in Top Ten

Okay 2017, let’s cut to the chase. I don’t like you and you don’t like me. Maybe we can find common ground here. Do you like music? You don’t? Well shit. Anyways here are ten albums I liked, five more I liked almost as much and all the memories made along the way.

Honorable Mention
Fleet Foxes – Crack-Up
Four Tet – New Energy
Mac DeMarco – This Old Dog
Ryuichi Sakamoto – async
The War on Drugs – A Deeper Understanding

10. Oh Sees – Orc
I don’t blame myself for being late to the party on Oh Sees, formerly Thee Oh Sees, formerly The Oh Sees, formerly The Ohsees, etc. I was at a record shop last week and thought about looking for more of their stuff and had no idea where to go. That aside, holy shit, does this band rock. Want to know how much they rock? They are a four piece with two drummers. That’s a balls-to-the-wall decision. John Dwyer’s energy and eccentricities as a singer/guitarist give the band an oddball appeal on top of gritty garage rock. I can only imagine how good this album would be if you were trippin’ balls. “Nite Expo” would be my choice trippin’ balls track BTW.


9. Kendrick Lamar – DAMN. 
The universal favorite among almost every publication, DAMN is damn good. It’s a shame it had to follow To Pimp a Butterfly, one of the greatest albums of the decade. Au revoir to the extravagant instrumental backing and weight of To Pimp a Butterfly. DAMN is a lean mean humble machine. The collaborations have been cut back to two tracks—unless you count Don Cheadle in the “DNA” video (which I do)—resulting in pure unadulterated Kendrick Lamar. 2017 was all about being pissed off. This is the pissed off album we needed.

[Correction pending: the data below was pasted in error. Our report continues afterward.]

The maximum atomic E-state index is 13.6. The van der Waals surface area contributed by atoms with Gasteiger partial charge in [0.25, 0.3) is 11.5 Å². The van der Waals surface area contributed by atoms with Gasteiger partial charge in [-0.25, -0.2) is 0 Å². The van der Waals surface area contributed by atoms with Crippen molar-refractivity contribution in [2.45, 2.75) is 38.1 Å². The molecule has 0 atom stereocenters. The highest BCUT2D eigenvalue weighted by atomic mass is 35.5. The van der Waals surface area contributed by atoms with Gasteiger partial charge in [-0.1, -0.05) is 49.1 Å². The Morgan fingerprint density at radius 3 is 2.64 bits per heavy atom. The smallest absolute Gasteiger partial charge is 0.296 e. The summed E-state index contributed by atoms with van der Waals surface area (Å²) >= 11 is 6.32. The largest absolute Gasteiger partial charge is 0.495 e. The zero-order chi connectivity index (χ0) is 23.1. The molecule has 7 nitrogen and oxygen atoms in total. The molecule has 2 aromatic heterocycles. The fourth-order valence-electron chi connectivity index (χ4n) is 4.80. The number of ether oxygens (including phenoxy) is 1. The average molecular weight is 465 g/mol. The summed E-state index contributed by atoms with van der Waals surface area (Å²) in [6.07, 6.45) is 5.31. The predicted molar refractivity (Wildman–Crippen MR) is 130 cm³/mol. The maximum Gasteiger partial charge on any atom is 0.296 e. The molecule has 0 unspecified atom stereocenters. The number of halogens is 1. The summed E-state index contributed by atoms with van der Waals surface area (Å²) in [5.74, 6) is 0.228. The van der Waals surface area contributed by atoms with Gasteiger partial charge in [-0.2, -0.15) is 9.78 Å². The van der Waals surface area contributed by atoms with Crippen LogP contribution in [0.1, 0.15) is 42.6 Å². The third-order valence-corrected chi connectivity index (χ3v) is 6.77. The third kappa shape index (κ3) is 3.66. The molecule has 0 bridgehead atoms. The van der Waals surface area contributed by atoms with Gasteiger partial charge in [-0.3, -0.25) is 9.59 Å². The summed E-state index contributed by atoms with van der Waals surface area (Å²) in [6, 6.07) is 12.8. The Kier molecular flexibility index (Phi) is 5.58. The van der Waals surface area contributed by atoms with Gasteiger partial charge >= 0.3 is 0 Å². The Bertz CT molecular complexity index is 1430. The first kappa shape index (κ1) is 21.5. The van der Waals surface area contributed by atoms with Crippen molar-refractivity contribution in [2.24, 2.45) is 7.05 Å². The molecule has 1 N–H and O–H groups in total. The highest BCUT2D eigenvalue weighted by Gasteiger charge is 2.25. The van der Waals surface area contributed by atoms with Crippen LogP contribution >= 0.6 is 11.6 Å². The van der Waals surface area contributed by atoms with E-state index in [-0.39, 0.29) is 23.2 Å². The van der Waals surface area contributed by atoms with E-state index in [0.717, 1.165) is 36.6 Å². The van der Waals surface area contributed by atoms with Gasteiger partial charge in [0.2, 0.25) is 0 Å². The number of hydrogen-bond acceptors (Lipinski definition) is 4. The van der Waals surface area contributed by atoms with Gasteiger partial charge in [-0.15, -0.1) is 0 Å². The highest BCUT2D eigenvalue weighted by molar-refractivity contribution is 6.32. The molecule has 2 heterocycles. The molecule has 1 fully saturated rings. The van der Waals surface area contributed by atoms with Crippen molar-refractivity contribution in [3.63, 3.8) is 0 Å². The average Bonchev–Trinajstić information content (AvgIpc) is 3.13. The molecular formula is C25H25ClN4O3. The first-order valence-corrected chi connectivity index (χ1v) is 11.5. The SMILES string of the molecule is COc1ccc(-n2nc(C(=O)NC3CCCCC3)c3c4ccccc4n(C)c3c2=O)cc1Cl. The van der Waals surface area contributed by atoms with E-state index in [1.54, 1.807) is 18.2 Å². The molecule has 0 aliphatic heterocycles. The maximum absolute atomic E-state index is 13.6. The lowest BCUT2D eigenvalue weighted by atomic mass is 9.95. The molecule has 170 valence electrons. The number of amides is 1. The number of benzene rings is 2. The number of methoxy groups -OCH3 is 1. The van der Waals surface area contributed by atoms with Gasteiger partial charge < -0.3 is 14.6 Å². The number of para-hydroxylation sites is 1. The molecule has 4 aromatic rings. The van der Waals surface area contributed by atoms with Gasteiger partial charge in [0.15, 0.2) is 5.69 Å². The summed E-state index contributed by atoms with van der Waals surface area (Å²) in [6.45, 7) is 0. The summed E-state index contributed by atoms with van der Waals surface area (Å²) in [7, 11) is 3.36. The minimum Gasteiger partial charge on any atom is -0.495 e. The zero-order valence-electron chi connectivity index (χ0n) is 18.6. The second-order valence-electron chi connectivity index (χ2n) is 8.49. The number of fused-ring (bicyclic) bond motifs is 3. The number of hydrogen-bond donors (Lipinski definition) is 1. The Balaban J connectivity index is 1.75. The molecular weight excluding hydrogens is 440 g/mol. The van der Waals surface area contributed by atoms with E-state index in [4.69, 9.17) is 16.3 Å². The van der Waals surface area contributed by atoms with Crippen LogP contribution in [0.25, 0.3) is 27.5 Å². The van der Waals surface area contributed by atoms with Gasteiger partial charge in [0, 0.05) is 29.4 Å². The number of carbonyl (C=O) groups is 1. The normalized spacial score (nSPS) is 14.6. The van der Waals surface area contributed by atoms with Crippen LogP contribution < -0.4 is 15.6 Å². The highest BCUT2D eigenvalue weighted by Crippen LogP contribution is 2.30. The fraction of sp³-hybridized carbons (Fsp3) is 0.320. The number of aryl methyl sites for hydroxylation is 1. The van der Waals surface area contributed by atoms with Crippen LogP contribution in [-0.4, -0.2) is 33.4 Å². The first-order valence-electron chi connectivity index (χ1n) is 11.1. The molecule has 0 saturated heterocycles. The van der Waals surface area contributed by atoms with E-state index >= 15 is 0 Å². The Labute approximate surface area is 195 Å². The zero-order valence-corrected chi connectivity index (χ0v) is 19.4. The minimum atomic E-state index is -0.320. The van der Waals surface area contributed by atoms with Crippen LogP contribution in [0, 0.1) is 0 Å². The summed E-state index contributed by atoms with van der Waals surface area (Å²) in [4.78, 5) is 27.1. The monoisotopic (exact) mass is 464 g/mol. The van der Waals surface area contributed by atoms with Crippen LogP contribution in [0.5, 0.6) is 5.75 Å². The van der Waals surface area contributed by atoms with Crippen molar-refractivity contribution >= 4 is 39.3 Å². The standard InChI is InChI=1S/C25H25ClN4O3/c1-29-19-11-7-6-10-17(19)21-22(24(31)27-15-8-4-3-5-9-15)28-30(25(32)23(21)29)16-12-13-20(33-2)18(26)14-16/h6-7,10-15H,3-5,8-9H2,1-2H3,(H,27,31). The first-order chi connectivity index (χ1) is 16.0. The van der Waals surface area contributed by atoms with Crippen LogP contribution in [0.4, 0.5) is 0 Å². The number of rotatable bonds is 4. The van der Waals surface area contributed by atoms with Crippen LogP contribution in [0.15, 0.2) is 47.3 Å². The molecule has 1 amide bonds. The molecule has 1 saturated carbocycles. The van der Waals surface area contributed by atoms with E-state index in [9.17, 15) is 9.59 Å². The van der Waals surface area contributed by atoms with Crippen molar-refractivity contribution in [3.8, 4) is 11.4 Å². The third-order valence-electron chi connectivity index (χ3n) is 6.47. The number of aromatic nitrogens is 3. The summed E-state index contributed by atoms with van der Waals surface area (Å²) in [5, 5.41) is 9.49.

8. Queens of the Stone Age – Villains
Right off the bat, I would like to make it clear I do not approve of kicking photographers in the head. Josh Homme has since apologized but I don’t know, that guy’s on something. Villains is familiar territory for QOTSA. Its an album of sludgy rockers with heavy riffs and nightmarish imagery. As a horror movie fan, I found myself eating up tracks like “Head Like a Haunted House” and “Un-Reborn Again”. Needless to say, it was my go-to album for Halloween. The band isn’t going to win any new fans with this album but it does more than enough to please the initiated.


7. King Gizzard and the Lizard Wizard – Flying Microtonal Banana
King Gizzard & The Lizard Wizard released four albums this year (so far). God damn. Like them or hate them that’s impressive. What’s more impressive is they were all good. I love that this psychedelic Aussie collective explores a new concept on every album. In this case, it’s exploring microtonal music. As far as I understand, microtones are like the notes in-between notes. This results in a lot of weird dissonant progressions built off a seemingly never-ending groove. Definitely stiff competition for Orc as my ball trippingest album of the year.

6. Sufjan Stevens – The Greatest Gift
Is it cheating to put a mixtape on your top ten? This does have two versions of “Drawn to the Blood”, each one more ethereal than the last. I’m going to say it’s okay. After seeing Sufjan take Carrie & Lowell on tour in 2015 this release makes a lot of sense. I say that because during that tour Sufjan played most (if not all) of the album’s tracks with different arrangements. For example, the live version of “Should Have Known Better” had beeps and boops and percussion. Going to that show was like hearing a new album. Which is what The Greatest Gift feels like. We also get five new tracks. Cuts like “Wallowa Lake Monster” and “The Hidden River of My Life” are instant Sufjan classics. Give me a pillow to cry in and I’m set.